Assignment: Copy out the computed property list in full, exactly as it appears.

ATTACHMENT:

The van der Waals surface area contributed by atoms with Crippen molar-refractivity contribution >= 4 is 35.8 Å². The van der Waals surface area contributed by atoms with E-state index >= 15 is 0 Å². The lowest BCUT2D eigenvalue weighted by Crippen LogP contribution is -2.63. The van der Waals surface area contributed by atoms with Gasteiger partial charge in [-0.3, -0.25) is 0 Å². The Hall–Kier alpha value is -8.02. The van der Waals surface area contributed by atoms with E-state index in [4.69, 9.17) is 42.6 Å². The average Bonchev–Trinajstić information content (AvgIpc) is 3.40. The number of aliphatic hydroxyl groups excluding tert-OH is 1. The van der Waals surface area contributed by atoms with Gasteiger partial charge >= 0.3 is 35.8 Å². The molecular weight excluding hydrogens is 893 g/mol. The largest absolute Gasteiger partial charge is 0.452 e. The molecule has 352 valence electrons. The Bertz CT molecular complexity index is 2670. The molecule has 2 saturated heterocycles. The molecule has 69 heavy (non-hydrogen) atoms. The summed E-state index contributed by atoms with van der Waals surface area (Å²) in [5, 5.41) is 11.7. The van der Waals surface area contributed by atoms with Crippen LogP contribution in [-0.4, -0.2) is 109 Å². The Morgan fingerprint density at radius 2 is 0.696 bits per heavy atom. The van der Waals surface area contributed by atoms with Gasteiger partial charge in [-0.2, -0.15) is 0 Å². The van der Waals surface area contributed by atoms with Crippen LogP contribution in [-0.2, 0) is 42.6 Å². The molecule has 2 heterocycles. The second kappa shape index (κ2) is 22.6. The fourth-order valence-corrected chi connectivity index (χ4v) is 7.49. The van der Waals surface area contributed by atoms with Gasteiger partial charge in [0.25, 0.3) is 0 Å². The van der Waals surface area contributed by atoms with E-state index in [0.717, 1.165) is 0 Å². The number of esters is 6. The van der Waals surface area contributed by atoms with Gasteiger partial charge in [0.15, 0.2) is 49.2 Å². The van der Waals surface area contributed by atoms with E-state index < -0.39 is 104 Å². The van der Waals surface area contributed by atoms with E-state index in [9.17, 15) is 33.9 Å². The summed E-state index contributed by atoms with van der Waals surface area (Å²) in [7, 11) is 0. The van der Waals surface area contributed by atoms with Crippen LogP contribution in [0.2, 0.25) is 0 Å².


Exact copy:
The van der Waals surface area contributed by atoms with Crippen molar-refractivity contribution >= 4 is 35.8 Å². The van der Waals surface area contributed by atoms with E-state index >= 15 is 0 Å². The lowest BCUT2D eigenvalue weighted by Crippen LogP contribution is -2.63. The van der Waals surface area contributed by atoms with Gasteiger partial charge in [-0.3, -0.25) is 0 Å². The Hall–Kier alpha value is -8.02. The van der Waals surface area contributed by atoms with E-state index in [4.69, 9.17) is 42.6 Å². The average Bonchev–Trinajstić information content (AvgIpc) is 3.40. The number of aliphatic hydroxyl groups excluding tert-OH is 1. The van der Waals surface area contributed by atoms with Gasteiger partial charge >= 0.3 is 35.8 Å². The molecular weight excluding hydrogens is 893 g/mol. The largest absolute Gasteiger partial charge is 0.452 e. The molecule has 352 valence electrons. The Bertz CT molecular complexity index is 2670. The molecule has 2 saturated heterocycles. The molecule has 69 heavy (non-hydrogen) atoms. The summed E-state index contributed by atoms with van der Waals surface area (Å²) in [5, 5.41) is 11.7. The van der Waals surface area contributed by atoms with Crippen LogP contribution in [-0.4, -0.2) is 109 Å². The Morgan fingerprint density at radius 2 is 0.696 bits per heavy atom. The van der Waals surface area contributed by atoms with Gasteiger partial charge in [-0.2, -0.15) is 0 Å². The van der Waals surface area contributed by atoms with Crippen LogP contribution in [-0.2, 0) is 42.6 Å². The molecule has 2 heterocycles. The second kappa shape index (κ2) is 22.6. The fourth-order valence-corrected chi connectivity index (χ4v) is 7.49. The van der Waals surface area contributed by atoms with Gasteiger partial charge in [0.25, 0.3) is 0 Å². The van der Waals surface area contributed by atoms with E-state index in [0.717, 1.165) is 0 Å². The number of esters is 6. The van der Waals surface area contributed by atoms with Gasteiger partial charge in [0.15, 0.2) is 49.2 Å². The van der Waals surface area contributed by atoms with E-state index < -0.39 is 104 Å². The van der Waals surface area contributed by atoms with E-state index in [9.17, 15) is 33.9 Å². The summed E-state index contributed by atoms with van der Waals surface area (Å²) in [7, 11) is 0. The van der Waals surface area contributed by atoms with Crippen LogP contribution in [0.2, 0.25) is 0 Å².